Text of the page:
will start with two closely related words: skene (skay NAY) and skenoo (skay NAW oh). The skene was the ancient Greek word for a tent, and skenoo meant “I pitch a tent.” We will watch as these words develop meanings in two specialized areas, then consider what those two areas have in common.
First, the word skene came to be used in classical Greek for the scenery set up for a drama. (In fact, our own word “scene” is just the Greek work spelled with English letters.) Demosthenes once spoke of the legendary Heroes that were portrayed in epic drama as “those of the skene.” Thus, one meaning for “pitching a tent” was preparing the stage for a drama.
Now let’s move away from the Greeks and watch the word develop a specialized meaning for the Jews. In early Jewish history there was a “tent” that had utmost importance. It was the tabernacle set up by Moses and Aaron, the tent inhabited by the very presence of God. Thus, a second meaning for “pitching one’s tent” was to dwell or take up residence.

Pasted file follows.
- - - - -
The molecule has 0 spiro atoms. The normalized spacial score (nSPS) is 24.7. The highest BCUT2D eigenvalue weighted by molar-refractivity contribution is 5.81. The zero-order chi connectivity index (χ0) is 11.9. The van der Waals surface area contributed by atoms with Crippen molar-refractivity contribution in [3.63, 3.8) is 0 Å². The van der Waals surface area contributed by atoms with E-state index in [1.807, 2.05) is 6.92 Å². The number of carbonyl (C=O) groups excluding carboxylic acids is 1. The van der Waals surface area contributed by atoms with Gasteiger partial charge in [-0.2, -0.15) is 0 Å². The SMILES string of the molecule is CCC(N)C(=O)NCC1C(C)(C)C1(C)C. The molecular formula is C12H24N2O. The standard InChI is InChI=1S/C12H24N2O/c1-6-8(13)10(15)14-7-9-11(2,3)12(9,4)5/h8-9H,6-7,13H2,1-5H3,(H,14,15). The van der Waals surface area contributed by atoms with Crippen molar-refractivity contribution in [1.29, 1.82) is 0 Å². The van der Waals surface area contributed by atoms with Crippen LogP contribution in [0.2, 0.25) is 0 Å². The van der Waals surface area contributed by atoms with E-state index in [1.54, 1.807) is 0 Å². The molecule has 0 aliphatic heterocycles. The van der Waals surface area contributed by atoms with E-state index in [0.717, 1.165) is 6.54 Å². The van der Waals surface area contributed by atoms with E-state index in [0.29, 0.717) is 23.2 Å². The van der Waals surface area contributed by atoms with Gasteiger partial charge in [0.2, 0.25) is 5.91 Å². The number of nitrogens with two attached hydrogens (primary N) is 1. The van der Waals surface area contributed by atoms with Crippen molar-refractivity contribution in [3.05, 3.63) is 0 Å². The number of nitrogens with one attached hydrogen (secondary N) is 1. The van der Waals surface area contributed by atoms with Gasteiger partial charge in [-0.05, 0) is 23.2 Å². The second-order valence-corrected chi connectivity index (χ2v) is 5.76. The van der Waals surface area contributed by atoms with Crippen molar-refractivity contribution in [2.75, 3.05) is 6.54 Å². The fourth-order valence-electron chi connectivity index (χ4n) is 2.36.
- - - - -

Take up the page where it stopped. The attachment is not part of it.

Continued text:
When the Hebrew scriptures were translated into Greek, the translators chose to use skene, the word so often used for drama, as the word for God’s tent. (Centuries later the “drama” element of this word was still found in the writings of the Church Fathers.) I wonder then, if a Greek-speaking person wouldn’t combine these ideas and understand the tabernacle as the place that God stepped into human history to enact a great drama.
When we bring all this into the New Testament, we will do well to ponder John’s statement: “The Word became flesh and made his dwelling among us” (John 1:14). In a Greek way of looking at it, now the stage is set for a great drama to begin. In a Jewish way of seeing it, now the God of heaven has come down to take up residence among His people.
When Jesus stepped onto the stage of human history, a great drama was about to unfold. He was God in human flesh, taking up residence in a very personal way. If it’s true that “all the world’s a stage,” then the greatest role of all history belonged to Jesus.